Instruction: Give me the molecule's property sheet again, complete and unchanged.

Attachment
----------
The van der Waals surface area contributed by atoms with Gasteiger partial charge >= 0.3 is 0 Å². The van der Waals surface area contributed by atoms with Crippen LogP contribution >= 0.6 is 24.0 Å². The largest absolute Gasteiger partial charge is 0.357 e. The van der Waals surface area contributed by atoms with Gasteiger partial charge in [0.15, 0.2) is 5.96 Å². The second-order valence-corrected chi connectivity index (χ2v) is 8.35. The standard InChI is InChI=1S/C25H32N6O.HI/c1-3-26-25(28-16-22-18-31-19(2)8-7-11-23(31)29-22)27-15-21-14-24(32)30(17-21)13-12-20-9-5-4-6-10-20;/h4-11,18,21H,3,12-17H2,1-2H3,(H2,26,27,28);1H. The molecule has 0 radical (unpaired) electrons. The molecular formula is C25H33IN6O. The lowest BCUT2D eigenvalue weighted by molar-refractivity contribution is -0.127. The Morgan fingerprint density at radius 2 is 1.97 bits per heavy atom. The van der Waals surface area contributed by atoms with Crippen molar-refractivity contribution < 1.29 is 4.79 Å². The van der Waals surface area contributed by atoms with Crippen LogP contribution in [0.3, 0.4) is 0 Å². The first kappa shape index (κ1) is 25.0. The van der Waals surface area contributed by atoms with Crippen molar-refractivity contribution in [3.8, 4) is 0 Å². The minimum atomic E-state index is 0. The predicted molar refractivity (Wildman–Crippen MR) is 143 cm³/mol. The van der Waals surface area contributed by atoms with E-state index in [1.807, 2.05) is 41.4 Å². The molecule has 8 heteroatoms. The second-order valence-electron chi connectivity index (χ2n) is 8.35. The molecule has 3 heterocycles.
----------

The van der Waals surface area contributed by atoms with Gasteiger partial charge >= 0.3 is 0 Å². The van der Waals surface area contributed by atoms with Crippen LogP contribution >= 0.6 is 24.0 Å². The largest absolute Gasteiger partial charge is 0.357 e. The van der Waals surface area contributed by atoms with Gasteiger partial charge in [0.15, 0.2) is 5.96 Å². The second-order valence-corrected chi connectivity index (χ2v) is 8.35. The standard InChI is InChI=1S/C25H32N6O.HI/c1-3-26-25(28-16-22-18-31-19(2)8-7-11-23(31)29-22)27-15-21-14-24(32)30(17-21)13-12-20-9-5-4-6-10-20;/h4-11,18,21H,3,12-17H2,1-2H3,(H2,26,27,28);1H. The molecule has 0 radical (unpaired) electrons. The molecular formula is C25H33IN6O. The lowest BCUT2D eigenvalue weighted by molar-refractivity contribution is -0.127. The Morgan fingerprint density at radius 2 is 1.97 bits per heavy atom. The van der Waals surface area contributed by atoms with Crippen molar-refractivity contribution < 1.29 is 4.79 Å². The van der Waals surface area contributed by atoms with Crippen LogP contribution in [0.3, 0.4) is 0 Å². The first kappa shape index (κ1) is 25.0. The van der Waals surface area contributed by atoms with Crippen molar-refractivity contribution in [3.8, 4) is 0 Å². The minimum atomic E-state index is 0. The predicted molar refractivity (Wildman–Crippen MR) is 143 cm³/mol. The van der Waals surface area contributed by atoms with E-state index in [1.807, 2.05) is 41.4 Å². The molecule has 8 heteroatoms. The second-order valence-electron chi connectivity index (χ2n) is 8.35. The molecule has 3 heterocycles.